Hint: It takes power to run the pumps at the gas station. Stock up on
gasoline BEFORE the storm - you can always pour the left-over in your car's
On Thu, 25 Aug 2011 08:07:18 -0700 (PDT), " email@example.com"
I looked at them.
Not much capacity (GPH), and they waste water.
Also need (some) a 1" dedicated feed to work to spec.
A generator, even a cheap one, is a better bet.
Having recently suffered a deluge that flooded basements here,
including mine, my advice is to remove anything you can from the
basement if a hurricane is coming.
If the ground gets saturated and there's standing water outside, even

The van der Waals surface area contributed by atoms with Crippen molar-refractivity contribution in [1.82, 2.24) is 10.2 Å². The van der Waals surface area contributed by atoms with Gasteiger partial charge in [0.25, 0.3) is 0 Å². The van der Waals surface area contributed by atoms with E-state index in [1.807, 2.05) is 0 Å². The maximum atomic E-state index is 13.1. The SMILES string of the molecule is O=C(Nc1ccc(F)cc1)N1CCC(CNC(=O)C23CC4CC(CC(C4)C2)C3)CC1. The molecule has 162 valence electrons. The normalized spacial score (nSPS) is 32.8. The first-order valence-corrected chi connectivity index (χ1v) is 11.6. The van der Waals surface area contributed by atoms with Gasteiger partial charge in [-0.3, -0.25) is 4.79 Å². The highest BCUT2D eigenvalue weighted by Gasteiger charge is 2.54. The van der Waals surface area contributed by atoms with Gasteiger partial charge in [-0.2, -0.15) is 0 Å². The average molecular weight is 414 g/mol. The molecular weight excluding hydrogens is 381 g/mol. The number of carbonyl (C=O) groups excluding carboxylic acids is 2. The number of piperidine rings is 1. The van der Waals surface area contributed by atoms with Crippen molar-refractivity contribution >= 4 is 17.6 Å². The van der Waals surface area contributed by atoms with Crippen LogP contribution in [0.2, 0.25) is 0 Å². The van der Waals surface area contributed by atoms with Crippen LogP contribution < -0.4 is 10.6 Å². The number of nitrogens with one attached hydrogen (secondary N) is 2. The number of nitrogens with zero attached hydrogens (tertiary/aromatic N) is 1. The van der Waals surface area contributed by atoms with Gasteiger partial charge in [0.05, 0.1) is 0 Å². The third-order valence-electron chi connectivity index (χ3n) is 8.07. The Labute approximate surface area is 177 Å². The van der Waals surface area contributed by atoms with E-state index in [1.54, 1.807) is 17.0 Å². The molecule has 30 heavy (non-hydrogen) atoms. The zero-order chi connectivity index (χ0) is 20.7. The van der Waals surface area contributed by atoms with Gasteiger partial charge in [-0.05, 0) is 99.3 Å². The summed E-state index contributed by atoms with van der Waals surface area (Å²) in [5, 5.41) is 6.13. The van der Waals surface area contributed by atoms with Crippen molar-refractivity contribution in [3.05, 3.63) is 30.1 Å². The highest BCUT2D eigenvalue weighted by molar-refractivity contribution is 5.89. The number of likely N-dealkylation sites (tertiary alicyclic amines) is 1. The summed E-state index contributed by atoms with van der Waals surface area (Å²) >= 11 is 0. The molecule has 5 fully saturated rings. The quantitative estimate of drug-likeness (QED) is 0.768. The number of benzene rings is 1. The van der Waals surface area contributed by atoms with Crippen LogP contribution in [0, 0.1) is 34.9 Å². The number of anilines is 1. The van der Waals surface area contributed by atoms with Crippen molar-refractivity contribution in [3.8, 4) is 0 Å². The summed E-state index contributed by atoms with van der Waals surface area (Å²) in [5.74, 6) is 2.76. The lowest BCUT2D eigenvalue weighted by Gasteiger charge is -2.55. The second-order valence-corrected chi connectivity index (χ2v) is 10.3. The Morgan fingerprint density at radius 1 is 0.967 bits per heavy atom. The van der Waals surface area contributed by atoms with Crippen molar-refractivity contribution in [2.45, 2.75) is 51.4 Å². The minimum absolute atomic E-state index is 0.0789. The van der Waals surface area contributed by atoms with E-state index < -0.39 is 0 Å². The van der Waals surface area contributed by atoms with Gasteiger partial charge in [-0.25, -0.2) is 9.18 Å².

the typical electric sump pump won't prevent flooding.
I had 2 pumps going and they didn't make a dent that I could see.
I decided my choices for surely dealing with the rare deluge is buy
and maintain a 10hp gasoline pump, or avoid keeping anything in the
basement that I don't want to lose.
Taking the second option.
Mike, if you're tying that pump to an existing pump discharge with a
Y, don't forget to put a check valve on each pump's discharge.
Otherwise if only one pump is running it will just discharge back
through the non-running pump and back into the sump.
Yes! It seems counterintuitive to ADD more water to remove the existing
Neither did my two little pumps. Now I have five. (-:
I took both options, sort of. This year, I decided to tackle the problem of
the 100 year floods that seemed to be coming about every seven years. The
first thing was to figure out what the various holes, drains, sumps, pumps